As they are in the midst of cleaning everything up, the high priest, Hilkiah, makes a discovery. He has found the Torah, that is the book of laws which no one has seen in a long time, nor has anyone really paid any attention to for probably even longer.
This is their scripture, this is the Word of God for the people. Now they have recovered it, lost deep in a closet somewhere in the temple. These scriptures are taken to the king and read before him. And as Josiah hears these words his heart breaks because he realizes how much the people have forgotten and lost as they turned from God. He realizes just how broken the nation is as they have broken their side of the promise they made with God through their ancestors. He tears his clothes and weeps.
We skipped over the next bit as the king begins to seek an understanding of what he has been read. They take the scriptures to the prophet who’s name is Huldah for a consultation. Huldah is one of 3 named female prophets in the Old Testament.
And Huldah begins to explain what is going on. She brings words of warning to the nation because of how they have abandoned God; explaining how there will be destruction and the people will feel the full wrath of God. Yet, because Josiah has heard the words of the law and tore his clothes and wept, God will spare him from seeing this destruction.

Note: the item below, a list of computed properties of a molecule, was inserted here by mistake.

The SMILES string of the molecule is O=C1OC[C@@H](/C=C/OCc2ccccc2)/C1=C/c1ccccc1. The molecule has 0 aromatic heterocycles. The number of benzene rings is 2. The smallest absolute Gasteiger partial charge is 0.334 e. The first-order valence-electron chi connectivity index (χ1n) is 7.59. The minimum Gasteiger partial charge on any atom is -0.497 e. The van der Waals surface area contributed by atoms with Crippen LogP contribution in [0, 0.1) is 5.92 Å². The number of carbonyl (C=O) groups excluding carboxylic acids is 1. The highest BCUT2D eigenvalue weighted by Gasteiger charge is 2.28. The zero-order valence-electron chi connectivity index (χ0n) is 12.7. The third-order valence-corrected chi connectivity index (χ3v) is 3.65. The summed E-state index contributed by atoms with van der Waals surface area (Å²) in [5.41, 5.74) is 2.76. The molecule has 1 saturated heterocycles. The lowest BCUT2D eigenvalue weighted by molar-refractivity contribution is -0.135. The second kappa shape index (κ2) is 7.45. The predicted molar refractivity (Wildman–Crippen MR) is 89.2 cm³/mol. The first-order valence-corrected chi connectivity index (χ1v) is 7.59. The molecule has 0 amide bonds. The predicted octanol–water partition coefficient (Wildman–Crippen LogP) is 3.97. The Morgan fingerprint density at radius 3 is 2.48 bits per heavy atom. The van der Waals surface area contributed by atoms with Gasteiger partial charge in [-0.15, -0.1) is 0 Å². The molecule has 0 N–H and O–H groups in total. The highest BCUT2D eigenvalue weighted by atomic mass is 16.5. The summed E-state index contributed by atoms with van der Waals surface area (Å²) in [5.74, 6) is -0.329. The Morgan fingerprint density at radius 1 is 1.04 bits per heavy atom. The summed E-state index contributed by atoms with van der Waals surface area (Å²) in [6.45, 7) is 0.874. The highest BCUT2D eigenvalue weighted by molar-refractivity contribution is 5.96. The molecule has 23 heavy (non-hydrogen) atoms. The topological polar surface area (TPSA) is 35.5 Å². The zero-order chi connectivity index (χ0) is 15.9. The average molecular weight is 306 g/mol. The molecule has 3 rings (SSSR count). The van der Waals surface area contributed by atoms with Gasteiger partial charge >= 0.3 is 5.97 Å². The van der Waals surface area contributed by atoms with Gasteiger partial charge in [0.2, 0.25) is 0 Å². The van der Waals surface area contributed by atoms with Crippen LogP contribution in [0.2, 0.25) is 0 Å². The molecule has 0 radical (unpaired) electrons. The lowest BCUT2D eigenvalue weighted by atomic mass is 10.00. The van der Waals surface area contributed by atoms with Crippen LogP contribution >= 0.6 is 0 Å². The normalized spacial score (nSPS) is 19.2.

We pick up again in our reading what happened next.
Josiah calls all the elders of the nation to come to him. He brings all these leaders, priests, in fact the whole nation comes to the temple with him. And he read the words of scripture to them all. In these words they heard of the covenants made with God generation after generation and they hear the laws they have been commanded to follow, but don’t.
And as he finished, we read these words from chapter 23, verse 3 as to what he did next,
“The king stood by the pillar and made a covenant before the Lord, to follow the Lord, keeping his commandments, his decrees, and his statutes, with all his heart and all his soul, to perform the words of this covenant that were written in this book. All the people joined in the covenant.”
Josiah committed himself to the Lord, and the whole nation of Judah followed him.
Talk about your revival meeting. Wow!